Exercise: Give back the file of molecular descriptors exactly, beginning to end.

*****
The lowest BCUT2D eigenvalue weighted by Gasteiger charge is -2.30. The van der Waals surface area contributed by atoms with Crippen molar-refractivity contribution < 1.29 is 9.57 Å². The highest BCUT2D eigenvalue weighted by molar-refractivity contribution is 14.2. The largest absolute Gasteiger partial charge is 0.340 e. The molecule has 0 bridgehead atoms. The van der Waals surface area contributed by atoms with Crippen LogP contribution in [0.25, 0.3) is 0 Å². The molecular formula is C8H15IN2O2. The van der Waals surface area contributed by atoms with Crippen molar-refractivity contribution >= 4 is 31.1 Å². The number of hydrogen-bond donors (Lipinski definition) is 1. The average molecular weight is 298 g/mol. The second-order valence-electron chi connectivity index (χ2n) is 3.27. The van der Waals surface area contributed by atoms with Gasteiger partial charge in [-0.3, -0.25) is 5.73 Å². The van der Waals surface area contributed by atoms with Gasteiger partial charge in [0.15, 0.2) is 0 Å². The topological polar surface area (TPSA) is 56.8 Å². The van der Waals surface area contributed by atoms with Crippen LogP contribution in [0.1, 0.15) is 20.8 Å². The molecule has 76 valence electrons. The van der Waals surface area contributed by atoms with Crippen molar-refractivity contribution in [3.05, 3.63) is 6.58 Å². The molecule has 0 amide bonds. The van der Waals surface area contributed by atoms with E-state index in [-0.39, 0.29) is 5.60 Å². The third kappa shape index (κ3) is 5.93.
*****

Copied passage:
The lowest BCUT2D eigenvalue weighted by Gasteiger charge is -2.30. The van der Waals surface area contributed by atoms with Crippen molar-refractivity contribution < 1.29 is 9.57 Å². The highest BCUT2D eigenvalue weighted by molar-refractivity contribution is 14.2. The largest absolute Gasteiger partial charge is 0.340 e. The molecule has 0 bridgehead atoms. The van der Waals surface area contributed by atoms with Crippen LogP contribution in [0.25, 0.3) is 0 Å². The molecular formula is C8H15IN2O2. The van der Waals surface area contributed by atoms with Crippen molar-refractivity contribution >= 4 is 31.1 Å². The number of hydrogen-bond donors (Lipinski definition) is 1. The average molecular weight is 298 g/mol. The second-order valence-electron chi connectivity index (χ2n) is 3.27. The van der Waals surface area contributed by atoms with Gasteiger partial charge in [-0.3, -0.25) is 5.73 Å². The van der Waals surface area contributed by atoms with Gasteiger partial charge in [0.15, 0.2) is 0 Å². The topological polar surface area (TPSA) is 56.8 Å². The van der Waals surface area contributed by atoms with Crippen LogP contribution in [0.1, 0.15) is 20.8 Å². The molecule has 76 valence electrons. The van der Waals surface area contributed by atoms with Crippen molar-refractivity contribution in [3.05, 3.63) is 6.58 Å². The molecule has 0 amide bonds. The van der Waals surface area contributed by atoms with E-state index in [-0.39, 0.29) is 5.60 Å². The third kappa shape index (κ3) is 5.93.